Tradier Rundown

Investing and Trading Agriculture as the 2024 Crop Year Gets Underway

Grains, oilseeds fall; meats, soft commodities rise in Q1 2024.


Agricultural commodities were a tale of three sectors in Q1. While grain and oilseed futures markets continued to decline, adding to the 2023 losses, the soft commodities and animal protein markets continued to soar, leading the raw materials asset class on the upside. 

A composite of the grain and oilseed markets fell 7.56% in Q1 after declining 13.04% in 2023. Animal proteins posted a 19.01% first-quarter gain after edging 1.74% higher in 2023. The leader in 2023 and Q1 was soft commodities, gaining 24.04% last year and moving 35.1$ higher during the first three months of 2024. 

In early April 2024, the grain and oilseed markets are moving into the 2024 planting season in the Northern Hemisphere’s crop year. Mother Nature’s weather is the critical factor that will determine the path of least resistance of the grain and oilseed futures that feed and increasingly power the world. A significant consideration is the ongoing war in Ukraine, as Russia and Ukraine comprise Europe’s breadbasket. The fertile soil in the region remains a battlefield, and the Black Sea Ports, a crucial logistical hub, is a warzone in spring 2024. 

Grains and oilseeds decline in Q1

  • Soybean futures fell 7.89% in Q1 to the $11.9150 per bushel level. Bean futures were slightly lower than the March closing level on April 7.
  • Corn futures declined 6.21% in Q1 to $4.42 per bushel. At under $4.35 per bushel on April 7, corn continues to decline in early Q2. 
  • CBOT soft red winter wheat futures were 10.79% lower in 2024’s first quarter, settling at $5.6025 per bushel. The price was slightly higher on April 5. 
  • KCBT hard red winter wheat and MGE spring wheat futures fell 8.84% and 10.82%, respectively, in Q1.
  • Oat futures declined 7.45% in Q1, while rough rice futures were 5.46% lower over the first three months of 2024. 

Meats rally as the 2024 grilling season approaches

  • Live cattle futures rose 9.79% in Q1 to the $1.85 per pound level. Live cattle were lower in early April. 
  • Feeder cattle futures posted an 11.17% gain in Q1 to $2.47125 per pound and declined as of April 7.
  • In Q1, lean hog futures led the meats on the upside with a 36.08% gain, settling at the 92.50 cents per pound level. Hog prices were higher in early Q2. 

Soft commodities remain on bullish fire

  • World sugar futures gained 9.43% in Q1 to 22.52 cents per pound. Sugar was lower in early Q2.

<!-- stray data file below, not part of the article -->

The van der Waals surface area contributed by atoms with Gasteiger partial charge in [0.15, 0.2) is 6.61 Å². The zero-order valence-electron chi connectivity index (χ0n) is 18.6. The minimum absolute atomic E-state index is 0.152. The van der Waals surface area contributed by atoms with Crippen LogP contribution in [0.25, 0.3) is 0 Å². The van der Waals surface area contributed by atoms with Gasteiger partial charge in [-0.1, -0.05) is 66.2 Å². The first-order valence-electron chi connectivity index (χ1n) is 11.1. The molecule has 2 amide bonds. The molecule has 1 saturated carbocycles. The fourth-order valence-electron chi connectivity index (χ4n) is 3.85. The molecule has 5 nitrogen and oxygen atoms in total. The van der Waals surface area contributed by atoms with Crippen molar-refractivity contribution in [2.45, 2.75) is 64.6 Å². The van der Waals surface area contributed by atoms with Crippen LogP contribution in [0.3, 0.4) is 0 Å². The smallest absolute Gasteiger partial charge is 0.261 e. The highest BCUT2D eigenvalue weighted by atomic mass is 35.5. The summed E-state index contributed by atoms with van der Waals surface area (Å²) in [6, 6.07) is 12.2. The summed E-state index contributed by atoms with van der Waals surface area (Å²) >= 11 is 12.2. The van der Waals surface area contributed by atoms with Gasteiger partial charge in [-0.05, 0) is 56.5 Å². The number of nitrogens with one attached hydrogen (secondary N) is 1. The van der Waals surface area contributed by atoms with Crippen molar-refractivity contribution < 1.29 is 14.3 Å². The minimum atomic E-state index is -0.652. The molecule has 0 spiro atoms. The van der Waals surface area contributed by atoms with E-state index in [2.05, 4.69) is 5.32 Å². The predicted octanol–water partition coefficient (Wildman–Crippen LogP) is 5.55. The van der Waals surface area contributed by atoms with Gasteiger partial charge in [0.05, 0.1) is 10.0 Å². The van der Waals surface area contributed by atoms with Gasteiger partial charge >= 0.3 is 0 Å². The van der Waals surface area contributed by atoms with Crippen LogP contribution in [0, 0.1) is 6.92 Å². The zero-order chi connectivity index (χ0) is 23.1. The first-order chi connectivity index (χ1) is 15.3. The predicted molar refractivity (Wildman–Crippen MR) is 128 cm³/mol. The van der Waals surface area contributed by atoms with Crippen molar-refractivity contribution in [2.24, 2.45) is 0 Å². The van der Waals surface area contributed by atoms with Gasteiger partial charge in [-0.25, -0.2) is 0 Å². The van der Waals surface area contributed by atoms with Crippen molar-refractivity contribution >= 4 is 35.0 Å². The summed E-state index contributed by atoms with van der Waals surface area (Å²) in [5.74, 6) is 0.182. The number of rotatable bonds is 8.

• Arabica coffee futures edged 0.29% higher in Q1 to $1.8885 per pound and were higher than the Q1 closing level on April 7 at over $2.12 per pound. 
  • Cocoa futures were the best-performing commodity in Q1, posting a 132.75% gain, closing at $9,766 per ton after reaching over $10,000. In early Q2, cocoa reached a new record $10,324 per ton high before correcting below the $9,800 level. 
  • Cotton futures rose 12.81% in Q1 to 91.38 cents per pound. Cotton declined in early Q2 to 86.25 cents. 
  • FCOJ gained 20.20% in Q1 to $3.6325 per pound and was marginally lower in early Q2.  

The ETF products that track grains, oilseeds, and sugar

  • CORN tracks a portfolio of three CBOT corn futures contracts. 
  • SOYB tracks a portfolio of three CBOT soybean futures contracts. 
  • WEAT tracks a portfolio of three CBOT wheat futures contracts. 
  • CANE tracks a portfolio of three ICE world sugar futures contracts. 

The meats and soft commodities are limited to the futures arena

  • The only route for exposure to live cattle, feeder cattle, and lean hog prices is the CME futures and futures options contracts. 
  • While the CANE ETF tracks world sugar prices, the only route for exposure to Arabica coffee bean, cocoa, cotton, and FCOJ prices are the ICE futures and futures options contracts.

2023 and Q1 2024 provide contrasting price action in the agricultural commodities. The weather in critical growing regions will be the most significant factor for the path of least resistance of prices over the coming weeks and months. Meanwhile, global population growth of over 20 million per quarter means that producers must keep pace with the ever-increasing demand as inflationary pressures push production costs higher.

Thanks for reading, and stay tuned for the next edition of the Tradier Rundown!

Similar posts

Subscribe to our newsletter today!